Government Communications Headquarters
|Consist||since 1919 as Government Code and Cypher School|
|Authority management||Jeremy Fleming|
The Government Communications Headquarters ( GCHQ , German government communications center ) is a British government agency ( intelligence and security service ) that deals with cryptography , procedures for data transmission and telecommunications intelligence .
The UK's other intelligence services, MI5 (Domestic Intelligence) and MI6 (International Intelligence), use predominantly non-technical ( HUMINT ) intelligence methods . A very close cooperation between the police, GCHQ, MI5, MI6 and the armed forces can be assumed. However, only the police (including the British Army to a limited extent ) have an internal executive function. In addition, the police are bound by the decisions of the judiciary, for example with regard to arrest warrants and lengthy detentions.
The GCHQ was preceded by the Government Code and Cypher School (GC&CS). The latter was of enormous importance for the Allied war efforts in the Second World War , as practically all important German encryption methods (such as Enigma , SZ 42 and T52 ) were broken by it and consequently the secret German communications could be read . The theorist Alan Turing , who was important for computer science, worked for the GC&CS during this time and was in charge of the breakdown of the Enigma . In 1952 he had to leave the facility after his safety rating was revoked because of his homosexuality, which was still a criminal offense at the time . He died, most likely by suicide , in 1954 at the age of 42.
GCHQ (specifically the Communications Electronics Security Group , CESG) is responsible for securing electronic communications and computer systems in the United Kingdom. This is ensured by developing our own ciphers (also called crypto algorithms ). CESG invented public key cryptography in the 1970s, but kept it a secret until 1997. This process was later rediscovered under the name RSA by Ronald L. Rivest , Adi Shamir and Leonard Adleman .
GCHQ operates in close cooperation with the American National Security Agency and other Anglo-Saxon organizations (so-called UK / USA / CA / AU / NZ Alliance) a global system for technical intelligence gathering. One component are e.g. B. the satellite listening stations " RAF Menwith Hill " (near Harrogate ), Ascension Island (South Atlantic) or Diego Garcia (Indian Ocean). It is also assumed that GCHQ may also use listening stations in the other countries of the alliance. GCHQ tries to decipher encrypted communication from "opponents" using mathematical methods ( cryptanalysis ) .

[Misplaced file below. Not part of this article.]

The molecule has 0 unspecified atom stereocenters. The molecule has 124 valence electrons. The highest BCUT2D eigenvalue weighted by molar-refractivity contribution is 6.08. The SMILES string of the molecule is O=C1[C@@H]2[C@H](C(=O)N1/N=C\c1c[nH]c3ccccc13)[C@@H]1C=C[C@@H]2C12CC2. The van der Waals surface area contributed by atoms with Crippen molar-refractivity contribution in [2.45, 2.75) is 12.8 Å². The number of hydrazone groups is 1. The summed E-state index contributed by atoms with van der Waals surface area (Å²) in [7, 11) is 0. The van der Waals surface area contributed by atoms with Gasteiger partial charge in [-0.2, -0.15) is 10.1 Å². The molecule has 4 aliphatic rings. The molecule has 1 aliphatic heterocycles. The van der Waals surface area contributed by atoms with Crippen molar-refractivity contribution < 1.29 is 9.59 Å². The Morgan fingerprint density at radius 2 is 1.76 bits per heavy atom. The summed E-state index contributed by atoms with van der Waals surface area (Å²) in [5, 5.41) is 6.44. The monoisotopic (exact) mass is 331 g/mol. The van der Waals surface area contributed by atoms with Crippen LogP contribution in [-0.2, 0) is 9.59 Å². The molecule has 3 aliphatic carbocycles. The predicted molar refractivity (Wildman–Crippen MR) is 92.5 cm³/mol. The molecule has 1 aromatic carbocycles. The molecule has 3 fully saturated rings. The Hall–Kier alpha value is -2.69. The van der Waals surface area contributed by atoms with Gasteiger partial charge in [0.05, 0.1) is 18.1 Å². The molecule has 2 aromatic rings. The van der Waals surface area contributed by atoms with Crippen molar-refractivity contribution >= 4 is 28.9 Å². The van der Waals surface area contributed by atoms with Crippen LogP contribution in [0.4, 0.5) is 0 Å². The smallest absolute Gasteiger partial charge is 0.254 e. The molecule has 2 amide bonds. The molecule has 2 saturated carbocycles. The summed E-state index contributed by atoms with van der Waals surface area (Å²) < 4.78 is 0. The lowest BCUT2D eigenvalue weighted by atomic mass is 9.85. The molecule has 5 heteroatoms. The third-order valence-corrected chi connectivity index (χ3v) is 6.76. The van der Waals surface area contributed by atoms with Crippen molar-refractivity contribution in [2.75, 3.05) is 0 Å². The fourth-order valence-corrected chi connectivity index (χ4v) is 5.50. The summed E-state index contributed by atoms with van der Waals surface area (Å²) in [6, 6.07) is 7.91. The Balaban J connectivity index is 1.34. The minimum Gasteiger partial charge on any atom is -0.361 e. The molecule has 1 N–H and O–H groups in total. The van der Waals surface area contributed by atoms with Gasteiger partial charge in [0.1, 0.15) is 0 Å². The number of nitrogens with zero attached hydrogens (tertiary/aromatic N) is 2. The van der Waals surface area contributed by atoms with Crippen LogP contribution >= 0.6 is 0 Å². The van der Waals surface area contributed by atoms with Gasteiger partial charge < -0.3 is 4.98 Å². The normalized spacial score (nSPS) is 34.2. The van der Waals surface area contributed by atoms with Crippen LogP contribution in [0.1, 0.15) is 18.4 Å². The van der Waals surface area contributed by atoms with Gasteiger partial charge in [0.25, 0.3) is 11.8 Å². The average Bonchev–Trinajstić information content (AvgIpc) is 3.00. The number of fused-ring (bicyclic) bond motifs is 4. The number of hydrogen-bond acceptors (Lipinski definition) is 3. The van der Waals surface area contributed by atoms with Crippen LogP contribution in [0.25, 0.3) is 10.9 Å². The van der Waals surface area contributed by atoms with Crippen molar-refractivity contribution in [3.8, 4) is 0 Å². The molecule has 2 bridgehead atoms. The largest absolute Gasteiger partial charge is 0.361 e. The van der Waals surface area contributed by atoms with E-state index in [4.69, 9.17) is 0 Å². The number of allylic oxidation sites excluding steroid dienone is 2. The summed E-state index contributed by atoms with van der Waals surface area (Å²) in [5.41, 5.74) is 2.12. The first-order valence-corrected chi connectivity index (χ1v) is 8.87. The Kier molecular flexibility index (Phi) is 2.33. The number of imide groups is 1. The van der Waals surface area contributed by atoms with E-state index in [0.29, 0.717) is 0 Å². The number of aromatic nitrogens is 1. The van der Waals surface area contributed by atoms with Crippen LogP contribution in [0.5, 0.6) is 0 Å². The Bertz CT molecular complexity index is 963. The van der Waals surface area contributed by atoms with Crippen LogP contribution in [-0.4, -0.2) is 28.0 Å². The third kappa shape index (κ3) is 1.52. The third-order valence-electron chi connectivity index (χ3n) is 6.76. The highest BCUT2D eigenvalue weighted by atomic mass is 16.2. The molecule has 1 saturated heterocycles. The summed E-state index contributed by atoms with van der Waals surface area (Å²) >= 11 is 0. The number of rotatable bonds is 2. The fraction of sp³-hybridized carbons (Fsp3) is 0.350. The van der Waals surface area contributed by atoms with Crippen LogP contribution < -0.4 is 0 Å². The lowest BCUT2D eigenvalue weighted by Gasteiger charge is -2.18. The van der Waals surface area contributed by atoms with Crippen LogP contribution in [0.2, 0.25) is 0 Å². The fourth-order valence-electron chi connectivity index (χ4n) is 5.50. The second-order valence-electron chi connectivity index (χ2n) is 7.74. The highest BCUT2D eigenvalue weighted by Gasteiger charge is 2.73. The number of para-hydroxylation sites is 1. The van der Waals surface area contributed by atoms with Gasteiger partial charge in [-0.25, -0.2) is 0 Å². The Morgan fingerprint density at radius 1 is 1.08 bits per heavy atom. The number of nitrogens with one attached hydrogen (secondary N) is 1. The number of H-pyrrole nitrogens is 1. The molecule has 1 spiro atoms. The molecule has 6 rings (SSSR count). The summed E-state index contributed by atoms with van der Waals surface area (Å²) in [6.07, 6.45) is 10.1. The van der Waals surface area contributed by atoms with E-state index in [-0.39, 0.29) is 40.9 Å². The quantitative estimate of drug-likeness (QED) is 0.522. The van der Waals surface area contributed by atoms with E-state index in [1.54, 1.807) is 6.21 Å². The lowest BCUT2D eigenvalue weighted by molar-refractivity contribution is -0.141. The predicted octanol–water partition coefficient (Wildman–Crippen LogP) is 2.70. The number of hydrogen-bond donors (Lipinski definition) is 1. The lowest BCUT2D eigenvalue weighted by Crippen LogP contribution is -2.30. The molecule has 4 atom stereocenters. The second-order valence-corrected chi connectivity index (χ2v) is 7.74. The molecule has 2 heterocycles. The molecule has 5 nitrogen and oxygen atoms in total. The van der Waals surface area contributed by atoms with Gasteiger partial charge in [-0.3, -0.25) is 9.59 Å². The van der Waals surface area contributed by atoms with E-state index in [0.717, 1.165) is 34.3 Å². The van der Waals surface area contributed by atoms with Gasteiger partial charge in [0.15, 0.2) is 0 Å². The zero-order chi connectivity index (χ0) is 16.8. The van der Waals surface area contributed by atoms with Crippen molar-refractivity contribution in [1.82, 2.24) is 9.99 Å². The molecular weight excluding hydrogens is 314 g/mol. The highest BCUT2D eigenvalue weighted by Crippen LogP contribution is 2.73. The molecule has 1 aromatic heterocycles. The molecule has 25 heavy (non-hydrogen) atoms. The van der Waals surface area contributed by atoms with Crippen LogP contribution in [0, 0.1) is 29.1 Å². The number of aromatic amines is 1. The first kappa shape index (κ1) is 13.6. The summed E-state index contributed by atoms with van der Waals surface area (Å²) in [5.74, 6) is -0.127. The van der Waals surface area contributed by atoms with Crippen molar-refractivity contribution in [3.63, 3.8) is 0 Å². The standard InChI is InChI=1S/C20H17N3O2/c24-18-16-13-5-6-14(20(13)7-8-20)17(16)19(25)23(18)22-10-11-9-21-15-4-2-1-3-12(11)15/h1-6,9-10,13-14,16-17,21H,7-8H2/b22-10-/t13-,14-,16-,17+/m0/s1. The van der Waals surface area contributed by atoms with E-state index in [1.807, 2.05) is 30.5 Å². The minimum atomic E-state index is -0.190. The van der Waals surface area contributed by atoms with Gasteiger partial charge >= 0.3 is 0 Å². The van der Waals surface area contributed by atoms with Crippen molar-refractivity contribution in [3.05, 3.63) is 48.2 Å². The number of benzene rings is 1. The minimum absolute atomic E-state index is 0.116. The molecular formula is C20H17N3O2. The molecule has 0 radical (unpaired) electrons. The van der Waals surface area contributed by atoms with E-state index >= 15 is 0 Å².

The success of these efforts is subject to the highest level of secrecy (“Top Secret Codeword”). Decrypted messages are only distributed to a very limited, precisely defined group of people.
The countries of the alliance generally work closely together in the field of intelligence gathering and (information) security and exchange messages and methods.
The GCHQ is headquartered in Cheltenham . In 2003 a new building ("donut") was completed for GCHQ. The construction costs for the striking structure amounted to approx. 450 million euros.
According to the renowned weekly magazine Economist , Great Britain spent 1.3 billion pounds (approx. 2 billion euros) in 2005 on the three intelligence services GCHQ, MI5 and MI6.
Great Britain spends significantly more on secret intelligence than it does on non-secret diplomatic services.
In 1984, according to New Scientist magazine, the GCHQ had six listening stations in the UK:
- Bude in Cornwall
- Culm Head in Somerset
- Irton Moor near Scarborough in North Yorkshire
- Cheadle in Staffordshire
- Hawklaw in Fife
- Brora in Sutherland
There were also three overseas stations:
- Washington DC
- Hong Kong
- Island Ascension in the Atlantic
The Office of Cyber Security and the Cyber Security Operations Center
As Prime Minister Gordon Brown announced on June 25, 2009, the Office of Cyber Security (OCS) will be established under the aegis of the Government Communications Headquarters .
The basis is the new version of the National Security Strategy of the United Kingdom, in which a Cyber Security Strategy was formulated for the first time in 2009 . The Cyber Security Operations Center (CSOC) , based in Cheltenham, is affiliated to the OCS, for which a multi-government agency work program based on the American model was designed . The CSOC is supposed to guarantee the protection of vital network infrastructures and computer systems.
The OCS should expressly also have the ability and competence to deal with cyber attacks . In this context, the government in London emphasizes that these skills will not be used for activities such as industrial espionage. According to reports, the OCS will initially have 16 to 20 employees, the CSOC 20 to 25.
The Tory - Shadow Minister for Security, Pauline Neville-Jones , criticized the intention of the Labor -Regierung on BBC TV as "overdue" and "inappropriate".
Wiretapping of politicians at the G20 summits
According to documents passed on to the Guardian by Edward Snowden , the GCHQ systematically spied on and wiretapped politicians from other nations at the G20 meeting in London in 2009 and is planning to do the same for future G20 and G7 / 8 meetings. Among other things, cell phone connections, e-mails and computers were spied on, and some data was obtained using keyloggers, even after the G20 summit, and passed on to British politicians.
Tapping of overseas cables